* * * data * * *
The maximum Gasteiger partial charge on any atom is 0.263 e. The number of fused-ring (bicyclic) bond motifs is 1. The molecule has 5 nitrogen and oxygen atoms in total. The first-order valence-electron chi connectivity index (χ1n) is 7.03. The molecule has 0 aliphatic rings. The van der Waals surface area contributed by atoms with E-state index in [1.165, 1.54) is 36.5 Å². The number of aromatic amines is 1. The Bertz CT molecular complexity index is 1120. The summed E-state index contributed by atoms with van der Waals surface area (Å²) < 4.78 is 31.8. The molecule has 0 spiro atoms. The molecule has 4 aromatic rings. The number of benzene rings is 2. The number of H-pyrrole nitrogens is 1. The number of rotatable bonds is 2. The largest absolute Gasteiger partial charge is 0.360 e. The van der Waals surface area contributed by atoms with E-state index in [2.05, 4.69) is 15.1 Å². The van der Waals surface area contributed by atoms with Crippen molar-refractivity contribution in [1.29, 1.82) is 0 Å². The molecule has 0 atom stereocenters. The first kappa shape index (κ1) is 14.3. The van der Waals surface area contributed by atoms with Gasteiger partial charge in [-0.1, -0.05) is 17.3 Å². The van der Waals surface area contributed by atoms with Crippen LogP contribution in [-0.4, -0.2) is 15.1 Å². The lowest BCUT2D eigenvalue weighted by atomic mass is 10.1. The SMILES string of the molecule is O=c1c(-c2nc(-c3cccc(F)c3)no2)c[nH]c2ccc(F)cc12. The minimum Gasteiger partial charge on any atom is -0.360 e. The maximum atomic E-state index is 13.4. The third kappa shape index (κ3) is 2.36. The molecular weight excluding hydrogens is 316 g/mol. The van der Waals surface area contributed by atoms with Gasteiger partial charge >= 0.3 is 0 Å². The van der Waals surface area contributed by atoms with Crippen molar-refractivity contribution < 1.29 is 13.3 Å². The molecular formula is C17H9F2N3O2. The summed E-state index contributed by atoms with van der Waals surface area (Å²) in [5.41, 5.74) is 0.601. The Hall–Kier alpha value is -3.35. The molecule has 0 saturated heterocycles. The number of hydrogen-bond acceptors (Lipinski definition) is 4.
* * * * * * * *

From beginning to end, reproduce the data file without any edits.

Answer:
The maximum Gasteiger partial charge on any atom is 0.263 e. The number of fused-ring (bicyclic) bond motifs is 1. The molecule has 5 nitrogen and oxygen atoms in total. The first-order valence-electron chi connectivity index (χ1n) is 7.03. The molecule has 0 aliphatic rings. The van der Waals surface area contributed by atoms with E-state index in [1.165, 1.54) is 36.5 Å². The number of aromatic amines is 1. The Bertz CT molecular complexity index is 1120. The summed E-state index contributed by atoms with van der Waals surface area (Å²) < 4.78 is 31.8. The molecule has 0 spiro atoms. The molecule has 4 aromatic rings. The number of benzene rings is 2. The number of H-pyrrole nitrogens is 1. The number of rotatable bonds is 2. The largest absolute Gasteiger partial charge is 0.360 e. The van der Waals surface area contributed by atoms with E-state index in [2.05, 4.69) is 15.1 Å². The van der Waals surface area contributed by atoms with Crippen molar-refractivity contribution in [1.29, 1.82) is 0 Å². The molecule has 0 atom stereocenters. The first kappa shape index (κ1) is 14.3. The van der Waals surface area contributed by atoms with Gasteiger partial charge in [-0.1, -0.05) is 17.3 Å². The van der Waals surface area contributed by atoms with Crippen LogP contribution in [-0.4, -0.2) is 15.1 Å². The lowest BCUT2D eigenvalue weighted by atomic mass is 10.1. The SMILES string of the molecule is O=c1c(-c2nc(-c3cccc(F)c3)no2)c[nH]c2ccc(F)cc12. The minimum Gasteiger partial charge on any atom is -0.360 e. The maximum atomic E-state index is 13.4. The third kappa shape index (κ3) is 2.36. The molecular weight excluding hydrogens is 316 g/mol. The van der Waals surface area contributed by atoms with Gasteiger partial charge >= 0.3 is 0 Å². The van der Waals surface area contributed by atoms with Crippen molar-refractivity contribution < 1.29 is 13.3 Å². The molecular formula is C17H9F2N3O2. The summed E-state index contributed by atoms with van der Waals surface area (Å²) in [5.41, 5.74) is 0.601. The Hall–Kier alpha value is -3.35. The molecule has 0 saturated heterocycles. The number of hydrogen-bond acceptors (Lipinski definition) is 4.